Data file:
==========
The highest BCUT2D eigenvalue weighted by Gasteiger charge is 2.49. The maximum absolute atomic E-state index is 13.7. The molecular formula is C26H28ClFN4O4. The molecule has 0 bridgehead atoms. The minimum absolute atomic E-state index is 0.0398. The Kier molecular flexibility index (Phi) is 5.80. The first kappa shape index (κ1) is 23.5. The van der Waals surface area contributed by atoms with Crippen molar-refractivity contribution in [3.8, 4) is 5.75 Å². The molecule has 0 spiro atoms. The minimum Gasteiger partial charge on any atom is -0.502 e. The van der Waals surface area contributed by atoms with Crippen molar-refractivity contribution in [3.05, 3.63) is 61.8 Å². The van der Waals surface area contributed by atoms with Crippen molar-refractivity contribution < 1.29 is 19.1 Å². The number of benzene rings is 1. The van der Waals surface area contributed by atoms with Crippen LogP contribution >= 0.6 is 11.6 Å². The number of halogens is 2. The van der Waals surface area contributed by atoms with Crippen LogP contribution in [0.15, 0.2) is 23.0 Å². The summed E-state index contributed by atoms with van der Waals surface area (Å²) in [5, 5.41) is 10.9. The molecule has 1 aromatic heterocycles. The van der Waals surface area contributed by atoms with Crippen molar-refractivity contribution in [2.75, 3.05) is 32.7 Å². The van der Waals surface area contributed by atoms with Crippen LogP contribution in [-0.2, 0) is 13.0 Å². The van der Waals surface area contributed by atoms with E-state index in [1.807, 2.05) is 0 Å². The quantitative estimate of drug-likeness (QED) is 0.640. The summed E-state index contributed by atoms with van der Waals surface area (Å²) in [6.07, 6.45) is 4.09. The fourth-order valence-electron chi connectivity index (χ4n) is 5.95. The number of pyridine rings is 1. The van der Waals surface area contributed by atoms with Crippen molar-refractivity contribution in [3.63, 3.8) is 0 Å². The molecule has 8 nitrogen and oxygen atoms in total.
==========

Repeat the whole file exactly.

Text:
The highest BCUT2D eigenvalue weighted by Gasteiger charge is 2.49. The maximum absolute atomic E-state index is 13.7. The molecular formula is C26H28ClFN4O4. The molecule has 0 bridgehead atoms. The minimum absolute atomic E-state index is 0.0398. The Kier molecular flexibility index (Phi) is 5.80. The first kappa shape index (κ1) is 23.5. The van der Waals surface area contributed by atoms with Crippen molar-refractivity contribution in [3.8, 4) is 5.75 Å². The molecule has 0 spiro atoms. The minimum Gasteiger partial charge on any atom is -0.502 e. The van der Waals surface area contributed by atoms with Crippen molar-refractivity contribution in [3.05, 3.63) is 61.8 Å². The van der Waals surface area contributed by atoms with Crippen molar-refractivity contribution < 1.29 is 19.1 Å². The number of benzene rings is 1. The van der Waals surface area contributed by atoms with Crippen LogP contribution >= 0.6 is 11.6 Å². The number of halogens is 2. The van der Waals surface area contributed by atoms with Crippen LogP contribution in [0.15, 0.2) is 23.0 Å². The summed E-state index contributed by atoms with van der Waals surface area (Å²) in [5, 5.41) is 10.9. The molecule has 1 aromatic heterocycles. The van der Waals surface area contributed by atoms with Crippen molar-refractivity contribution in [2.75, 3.05) is 32.7 Å². The van der Waals surface area contributed by atoms with Crippen LogP contribution in [-0.2, 0) is 13.0 Å². The van der Waals surface area contributed by atoms with E-state index in [1.807, 2.05) is 0 Å². The quantitative estimate of drug-likeness (QED) is 0.640. The summed E-state index contributed by atoms with van der Waals surface area (Å²) in [6.07, 6.45) is 4.09. The fourth-order valence-electron chi connectivity index (χ4n) is 5.95. The number of pyridine rings is 1. The van der Waals surface area contributed by atoms with Crippen molar-refractivity contribution in [3.63, 3.8) is 0 Å². The molecule has 8 nitrogen and oxygen atoms in total.